Defendant presented evidence of an alibi and also attempted to show that the victims' stepfather and former boyfriends of Connie might have committed the crimes. Regarding the bloodstained trousers, defendant's father testified that they belonged to him, and that the bloodstain was from a cut he had received on his leg.

At the conclusion of the second trial, a jury again found defendant guilty of the murders of Connie Cooper and James Robinson. The trial judge later sentenced defendant to concurrent, indeterminate sentences of 40 to 80 years' imprisonment for the two offenses. Defendant's convictions and sentences were affirmed on appeal. People v. Savory, 105 Ill. App. 3d 1023 (1982). Defendant's subsequent post-conviction petitions, which included his claim that Tina and Frankie had purportedly recanted their testimony, were denied. His request for habeas corpus relief was also denied. No. 3-84-0008 (unpublished order under Supreme Court Rule 23); No. 3-90-0059 (unpublished order under Supreme Court Rule 23); Savory v. Lane, 832 F.2d 1011 (7th Cir. 1987).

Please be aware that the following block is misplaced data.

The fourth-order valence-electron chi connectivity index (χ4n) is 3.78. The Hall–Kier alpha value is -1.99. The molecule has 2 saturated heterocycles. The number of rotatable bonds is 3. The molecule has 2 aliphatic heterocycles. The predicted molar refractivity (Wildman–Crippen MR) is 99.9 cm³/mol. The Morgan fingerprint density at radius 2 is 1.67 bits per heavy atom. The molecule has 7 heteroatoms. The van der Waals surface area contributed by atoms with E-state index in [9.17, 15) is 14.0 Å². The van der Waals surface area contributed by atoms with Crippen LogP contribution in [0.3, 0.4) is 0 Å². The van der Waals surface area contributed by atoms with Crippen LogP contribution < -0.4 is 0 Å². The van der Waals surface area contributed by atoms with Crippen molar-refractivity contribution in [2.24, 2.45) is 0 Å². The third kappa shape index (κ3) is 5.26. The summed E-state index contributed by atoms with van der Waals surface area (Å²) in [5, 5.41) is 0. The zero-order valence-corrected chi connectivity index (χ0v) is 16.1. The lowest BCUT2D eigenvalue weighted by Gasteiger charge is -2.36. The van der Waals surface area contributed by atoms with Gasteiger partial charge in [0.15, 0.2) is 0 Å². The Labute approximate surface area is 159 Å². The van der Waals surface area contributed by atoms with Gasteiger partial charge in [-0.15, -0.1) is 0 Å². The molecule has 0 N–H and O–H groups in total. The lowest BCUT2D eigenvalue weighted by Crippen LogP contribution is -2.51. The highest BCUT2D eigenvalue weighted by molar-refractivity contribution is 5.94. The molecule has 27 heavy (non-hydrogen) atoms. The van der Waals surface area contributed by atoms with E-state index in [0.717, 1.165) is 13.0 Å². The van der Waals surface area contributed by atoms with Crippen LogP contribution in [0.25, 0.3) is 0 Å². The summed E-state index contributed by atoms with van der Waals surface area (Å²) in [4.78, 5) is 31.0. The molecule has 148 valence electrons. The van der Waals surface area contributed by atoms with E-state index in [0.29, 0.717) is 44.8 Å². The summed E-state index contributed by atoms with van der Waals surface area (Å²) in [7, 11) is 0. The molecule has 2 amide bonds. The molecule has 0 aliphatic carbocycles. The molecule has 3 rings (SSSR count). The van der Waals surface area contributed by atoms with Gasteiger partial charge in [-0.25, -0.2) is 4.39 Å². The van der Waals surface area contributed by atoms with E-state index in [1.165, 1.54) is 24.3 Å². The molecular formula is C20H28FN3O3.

Defendant initiated the present proceeding in 1998 by filing a motion in the circuit court of Peoria County pursuant to section 116-3 of the Code of Criminal Procedure of 1963 (725 ILCS 5/116-3 (West 1998)). Section 116-3 allows a defendant to have physical evidence subjected to scientific testing that was not available at the time of trial if certain requirements are met. To obtain testing, a defendant must present a prima facie case that identity was the issue at his trial and that the evidence to be tested has been under a secure chain of custody. Testing is permitted if, among other requirements, "the result of the testing has the scientific potential to produce new, non-cumulative evidence materially relevant to the defendant's assertion of actual innocence." 725 ILCS 5/116-3(c)(1) (West 1998).